You just drank a glass of Cabernet Sauvignon or Merlot and you feel more tipsy than when you drink a glass of Chardonnay? Well, that is normal, because usually red wines are stronger than white wines. The alcohol content of red wines is generally higher, but that actually varies from wine to wine.
Why is that? Well, alcohol content is directly linked to the ripeness of grapes. Ripeness refers to the grape’s sugar content. When the grapes ferment, the sugar inside is transformed by bacteria into alcohol. This is called the fermentation process and takes some days. Since riper grapes are picked to make red wines, usually later in the season, there is more sugar inside the grapes: more sugar, more alcohol. This also depends on how the wine is made, as there is a wide variety of methods.
But, generally speaking, red wine alcohol content ranges from 11.5% to 17% (alcohol by volume). You can check the number on bottle label. It’s mandatory by law to be measured and recorded.
For white wines, the alcohol content generally ranges from 7.5% to 15%. If alcohol content is ever a concern, choose a white wine: it’s less likely to be too strong, and you will get drunk less easily.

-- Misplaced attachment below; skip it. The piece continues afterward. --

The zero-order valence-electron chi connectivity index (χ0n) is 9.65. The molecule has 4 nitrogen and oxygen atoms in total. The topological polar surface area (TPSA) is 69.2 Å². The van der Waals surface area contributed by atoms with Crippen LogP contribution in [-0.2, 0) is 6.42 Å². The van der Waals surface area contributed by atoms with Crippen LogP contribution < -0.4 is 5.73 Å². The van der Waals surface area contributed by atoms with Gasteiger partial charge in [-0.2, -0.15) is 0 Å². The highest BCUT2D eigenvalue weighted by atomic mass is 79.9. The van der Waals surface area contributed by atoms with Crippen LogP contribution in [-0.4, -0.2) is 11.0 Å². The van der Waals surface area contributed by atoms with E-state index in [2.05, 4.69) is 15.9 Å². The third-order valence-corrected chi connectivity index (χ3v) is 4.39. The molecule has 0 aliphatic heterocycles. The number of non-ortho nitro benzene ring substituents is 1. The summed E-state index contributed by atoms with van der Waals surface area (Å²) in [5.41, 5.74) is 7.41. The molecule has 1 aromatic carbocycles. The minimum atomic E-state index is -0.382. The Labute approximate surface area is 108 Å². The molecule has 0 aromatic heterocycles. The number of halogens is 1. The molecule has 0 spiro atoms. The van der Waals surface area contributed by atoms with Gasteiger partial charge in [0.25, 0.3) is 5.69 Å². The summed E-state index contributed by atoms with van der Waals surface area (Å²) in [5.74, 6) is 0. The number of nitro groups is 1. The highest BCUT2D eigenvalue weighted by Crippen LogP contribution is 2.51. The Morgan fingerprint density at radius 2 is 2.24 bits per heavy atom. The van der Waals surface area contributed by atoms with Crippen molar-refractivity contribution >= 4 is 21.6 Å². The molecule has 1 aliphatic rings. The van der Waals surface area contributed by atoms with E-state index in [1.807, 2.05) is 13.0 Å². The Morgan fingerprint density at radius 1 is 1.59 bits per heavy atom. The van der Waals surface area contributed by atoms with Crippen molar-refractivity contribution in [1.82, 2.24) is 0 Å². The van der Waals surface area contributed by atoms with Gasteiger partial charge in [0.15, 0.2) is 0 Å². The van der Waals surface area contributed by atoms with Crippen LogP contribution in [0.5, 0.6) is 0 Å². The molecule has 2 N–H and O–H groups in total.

But, one thing that has to be said. Red wines are usually fermented dry — they are depleted of their sugar content. White wines, however, still retain some residual sugar. They are, in fact, inherently sweeter. The sugar, in fact, is what speeds the effects of alcohol in your system!
So, in summation… Yes, red wines are usually stronger; you might get drunk faster drinking red than drinking white wines.
But if the white wine is too sweet, the sugar inside might actually get you drunk faster than the red!
Anyway… Santé, cheers!